The tension in the room was palpable.
The power struggle had been going on for decades, before any of the leaders in the room had been alive. Once long ago, France and England had fought for superiority through colonization; as each amassed more land they had more power. Everything changed with The Great Blight, a meteor that hit North America during the start of the American Revolution with enough force to scourge the land. The rippling effects shrouded the planet in darkness. These two great powers were thrown into chaos.
From the wreckage of what was once a beautiful continent came stories of horror… but also a cache of zenjin- so named by DaVinci during his experiments with the exotic stone found in small pockets all over Asia. This wondrous compound could be used as a cleaner more efficient fuel or tempered with metals to make materials stronger than steel. England saw this as its opportunity to rise from the ashes. It began testing and refining the use of zenjin for the purpose of becoming the great nation it once was. Re-shifting focus meant aligning themselves with their former colonies and conquered lands in a more diplomatic and commercially beneficial manner. Thus the UK Alliance was formed. Many of the countries of Europe were approached to join this group. Some politely declined…others were less diplomatic. Of those in the latter category, France was seen as the greatest threat.
The alliance used its wide-spread resources to begin building a mechanized man, taller than a giant, and more powerful than any weapon ever dreamed of. The great hope was that one day this mech would help prevent any non-allied countries from invading England.
Then, over forty years ago rumors began that France had prioritized their mechanical weapons’ program. The UK Alliance, working on their own “Stewpots” as they were affectionately called, were not in a position to force France to stop. This uneasy dance around each other escalated when the technological know-how of France and mechanical application of Germany combined forces as the Central Europe Trust. The UK Alliance realised immediately that the C.E.T. also intended to make an automated vehicular assault weapons of superior firepower and incredible strength.
Still the peace held even when Glasgow University hawas leveled by “The Hideous Monster of the Mist.” This location had been the hub of all the UK Alliance’s new technology. It’s true purpose was known only by the scientists who worked there, the spy who had relayed the information and had met her untimely demise for it, and a handful of leaders. Its destruction forced the UK Alliance to make The Great Reveal. When the mechs of the UK became public knowledge, there was an immediate outcry for attack against the mainland. This pressure only subsided with the naval encounter that left both sides bereft of one of their Steam Titans and the brave men and women who piloted them. In the backlash of sentiment, both sides agreed to a peace treatise. Once it was signed, the silent struggle began anew.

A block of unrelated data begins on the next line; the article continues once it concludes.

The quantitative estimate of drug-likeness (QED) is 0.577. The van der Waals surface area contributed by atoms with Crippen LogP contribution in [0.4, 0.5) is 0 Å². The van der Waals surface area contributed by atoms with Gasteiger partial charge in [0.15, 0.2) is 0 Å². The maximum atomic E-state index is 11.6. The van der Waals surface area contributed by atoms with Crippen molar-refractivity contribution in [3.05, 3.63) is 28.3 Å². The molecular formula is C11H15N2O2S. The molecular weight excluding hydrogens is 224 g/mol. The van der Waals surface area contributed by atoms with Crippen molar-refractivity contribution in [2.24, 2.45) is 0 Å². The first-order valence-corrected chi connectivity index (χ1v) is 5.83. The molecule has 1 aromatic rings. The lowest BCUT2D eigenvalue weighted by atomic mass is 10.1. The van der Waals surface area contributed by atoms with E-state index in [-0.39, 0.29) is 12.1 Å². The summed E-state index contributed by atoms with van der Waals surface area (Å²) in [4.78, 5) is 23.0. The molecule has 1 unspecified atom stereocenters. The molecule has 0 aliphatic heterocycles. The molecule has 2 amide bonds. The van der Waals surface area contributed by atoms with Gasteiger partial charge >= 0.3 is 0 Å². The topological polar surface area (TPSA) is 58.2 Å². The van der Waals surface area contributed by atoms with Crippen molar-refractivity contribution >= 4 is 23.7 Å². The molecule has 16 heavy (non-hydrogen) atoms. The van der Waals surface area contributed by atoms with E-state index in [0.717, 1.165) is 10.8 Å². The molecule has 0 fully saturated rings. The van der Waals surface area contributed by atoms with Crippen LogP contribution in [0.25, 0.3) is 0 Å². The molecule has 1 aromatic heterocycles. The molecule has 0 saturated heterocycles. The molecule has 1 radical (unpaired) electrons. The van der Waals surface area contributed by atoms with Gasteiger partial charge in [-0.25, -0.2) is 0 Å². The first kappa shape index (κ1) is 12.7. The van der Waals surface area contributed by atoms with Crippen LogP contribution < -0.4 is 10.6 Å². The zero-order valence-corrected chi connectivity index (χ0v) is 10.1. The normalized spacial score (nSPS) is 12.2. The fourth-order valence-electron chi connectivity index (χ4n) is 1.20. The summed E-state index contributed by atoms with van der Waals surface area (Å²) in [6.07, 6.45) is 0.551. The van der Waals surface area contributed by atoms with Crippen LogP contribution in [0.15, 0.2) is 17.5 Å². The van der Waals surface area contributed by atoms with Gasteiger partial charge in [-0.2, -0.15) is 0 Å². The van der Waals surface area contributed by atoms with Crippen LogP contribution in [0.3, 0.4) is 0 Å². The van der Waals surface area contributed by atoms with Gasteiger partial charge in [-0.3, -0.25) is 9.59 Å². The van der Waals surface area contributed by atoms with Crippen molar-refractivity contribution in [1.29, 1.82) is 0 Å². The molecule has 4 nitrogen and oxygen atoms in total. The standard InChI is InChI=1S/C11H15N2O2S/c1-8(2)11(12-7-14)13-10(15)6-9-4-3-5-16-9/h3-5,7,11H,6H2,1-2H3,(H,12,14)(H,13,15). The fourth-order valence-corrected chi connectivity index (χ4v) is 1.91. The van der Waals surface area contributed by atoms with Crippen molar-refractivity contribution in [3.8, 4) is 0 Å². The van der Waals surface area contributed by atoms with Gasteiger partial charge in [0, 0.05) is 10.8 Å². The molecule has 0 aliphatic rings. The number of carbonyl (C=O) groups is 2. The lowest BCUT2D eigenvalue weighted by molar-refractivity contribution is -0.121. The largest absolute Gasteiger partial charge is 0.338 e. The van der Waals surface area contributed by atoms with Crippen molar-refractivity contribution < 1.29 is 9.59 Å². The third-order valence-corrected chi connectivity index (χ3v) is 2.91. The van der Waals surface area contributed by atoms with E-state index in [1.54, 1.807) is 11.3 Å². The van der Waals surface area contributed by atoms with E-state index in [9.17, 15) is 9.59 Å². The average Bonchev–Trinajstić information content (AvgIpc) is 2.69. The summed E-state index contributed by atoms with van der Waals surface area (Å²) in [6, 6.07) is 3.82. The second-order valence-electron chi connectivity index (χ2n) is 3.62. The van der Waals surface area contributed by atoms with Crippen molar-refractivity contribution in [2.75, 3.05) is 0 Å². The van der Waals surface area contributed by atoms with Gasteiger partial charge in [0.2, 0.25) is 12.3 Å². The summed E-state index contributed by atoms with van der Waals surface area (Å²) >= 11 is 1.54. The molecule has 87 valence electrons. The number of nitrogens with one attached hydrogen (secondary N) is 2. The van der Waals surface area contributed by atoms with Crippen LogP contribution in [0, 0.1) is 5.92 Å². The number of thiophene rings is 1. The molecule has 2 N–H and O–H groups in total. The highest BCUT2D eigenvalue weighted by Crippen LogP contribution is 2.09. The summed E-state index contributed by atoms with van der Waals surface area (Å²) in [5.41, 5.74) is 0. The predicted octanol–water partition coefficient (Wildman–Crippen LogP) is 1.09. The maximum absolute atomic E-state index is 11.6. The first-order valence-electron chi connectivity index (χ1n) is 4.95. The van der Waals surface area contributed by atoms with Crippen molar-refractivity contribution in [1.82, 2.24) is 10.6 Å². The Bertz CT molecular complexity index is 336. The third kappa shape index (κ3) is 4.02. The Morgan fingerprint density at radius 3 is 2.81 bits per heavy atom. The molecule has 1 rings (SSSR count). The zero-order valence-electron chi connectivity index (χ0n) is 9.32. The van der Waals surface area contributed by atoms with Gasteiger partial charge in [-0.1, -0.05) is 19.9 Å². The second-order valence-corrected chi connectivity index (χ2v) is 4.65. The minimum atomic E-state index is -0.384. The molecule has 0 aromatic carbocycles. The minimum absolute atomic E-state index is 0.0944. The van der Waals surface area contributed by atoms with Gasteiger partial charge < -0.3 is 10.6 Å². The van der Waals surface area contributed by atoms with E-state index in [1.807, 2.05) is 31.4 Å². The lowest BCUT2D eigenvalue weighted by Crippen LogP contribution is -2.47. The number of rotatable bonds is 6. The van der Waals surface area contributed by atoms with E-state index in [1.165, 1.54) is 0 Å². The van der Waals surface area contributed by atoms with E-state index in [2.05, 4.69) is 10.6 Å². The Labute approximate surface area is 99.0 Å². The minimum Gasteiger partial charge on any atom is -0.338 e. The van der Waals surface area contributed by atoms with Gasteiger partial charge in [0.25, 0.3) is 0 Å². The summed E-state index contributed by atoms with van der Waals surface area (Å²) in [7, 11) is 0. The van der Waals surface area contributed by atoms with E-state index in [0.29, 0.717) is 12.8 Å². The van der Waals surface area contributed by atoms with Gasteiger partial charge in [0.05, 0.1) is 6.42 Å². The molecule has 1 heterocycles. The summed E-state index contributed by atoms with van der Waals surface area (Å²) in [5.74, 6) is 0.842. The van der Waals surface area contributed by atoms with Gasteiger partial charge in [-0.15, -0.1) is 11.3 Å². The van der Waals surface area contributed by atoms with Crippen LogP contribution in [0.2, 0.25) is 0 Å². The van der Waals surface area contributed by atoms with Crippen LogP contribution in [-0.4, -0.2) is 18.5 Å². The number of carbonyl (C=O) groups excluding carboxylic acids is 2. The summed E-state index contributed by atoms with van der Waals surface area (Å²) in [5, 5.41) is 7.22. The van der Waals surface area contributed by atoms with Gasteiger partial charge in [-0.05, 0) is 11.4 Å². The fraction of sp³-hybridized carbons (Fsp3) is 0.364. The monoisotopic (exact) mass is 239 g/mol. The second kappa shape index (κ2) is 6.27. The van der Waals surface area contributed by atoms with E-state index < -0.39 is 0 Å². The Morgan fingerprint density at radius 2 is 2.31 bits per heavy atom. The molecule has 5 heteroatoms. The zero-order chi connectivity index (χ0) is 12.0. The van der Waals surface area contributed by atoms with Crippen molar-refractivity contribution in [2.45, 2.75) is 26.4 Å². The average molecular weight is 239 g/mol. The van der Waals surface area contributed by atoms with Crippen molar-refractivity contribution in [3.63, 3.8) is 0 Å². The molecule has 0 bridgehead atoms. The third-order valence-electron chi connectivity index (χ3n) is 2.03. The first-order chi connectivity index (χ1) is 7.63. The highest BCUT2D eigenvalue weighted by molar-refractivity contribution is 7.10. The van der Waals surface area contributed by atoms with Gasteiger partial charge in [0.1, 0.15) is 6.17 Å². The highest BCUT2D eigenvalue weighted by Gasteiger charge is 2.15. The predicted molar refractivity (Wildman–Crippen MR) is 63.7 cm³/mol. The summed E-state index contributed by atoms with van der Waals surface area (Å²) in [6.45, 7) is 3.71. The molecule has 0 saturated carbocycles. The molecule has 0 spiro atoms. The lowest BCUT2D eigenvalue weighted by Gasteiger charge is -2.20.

From that moment on, when each new facet of their power struggle revealed itself, they quietly gathered information, stockpiled their engineering feats of wonder, and bided their time until they were sure of victory.
Time had run out.
Since the General’s spies had learned of the C.E.T.’snew schematic, the countdown to war was inevitable.
“We need to take action!” said General Stuffit. “Our moment has come! Dash it all, our moment has past, and we may be too late!”
“You have no way of knowing that!” replied Colonel Snidely. “We haven’t verification on these builds coming to fruition. For all we know the information was false in the first place!”
“You ignorant pup. You have enjoyed the fruits of our hard-won peace all these years and have never cut your teeth in real battle. How can one expect you to understand that this kind of thing takes action! Swift decisive action!”
A calm voice cut through the debate: “We cannot move without knowing where the Titans are located. And make no mistake Colonel, they do exist. We wait to make the precision attack of a surgeon rather than the sweeping attack of a brawler at the local gentlemen’s club. If we can eliminate their power source, we will win the war in a fortnight. Otherwise….” and General Smith lapsed into silence. The room collectively contemplated the toll of a long war, and the tension resumed.
They heard the clicking of footsteps at the end of the hall. As gentlemen it was unseemly to rush to meet them, but several stood and braced for the news.
The messenger burst in through the heavy oak doors. His composure shot, and in a most ungentlemanly fashion he burst out, “It is true! All of it! Our informant died in the attempt to give me the proof, but proof we have! They’ve done it. They’ve successfully tested the German Heavy Mech and are assembling several and readying for attack! God have mercy on us!”
“How long until it’s ready?” asked General Smith.
“One month. Two if there are setbacks, Sir.”
“There won’t be setbacks. They have been planning this moment since I was a much younger man. We can strike now or we can have blood on English soil before summer arrives.”
The leaders of a great nation stared into the uncertain abyss in an uncomfortable silence.
“Gentlemen, it has begun. Tomorrow we go to war.”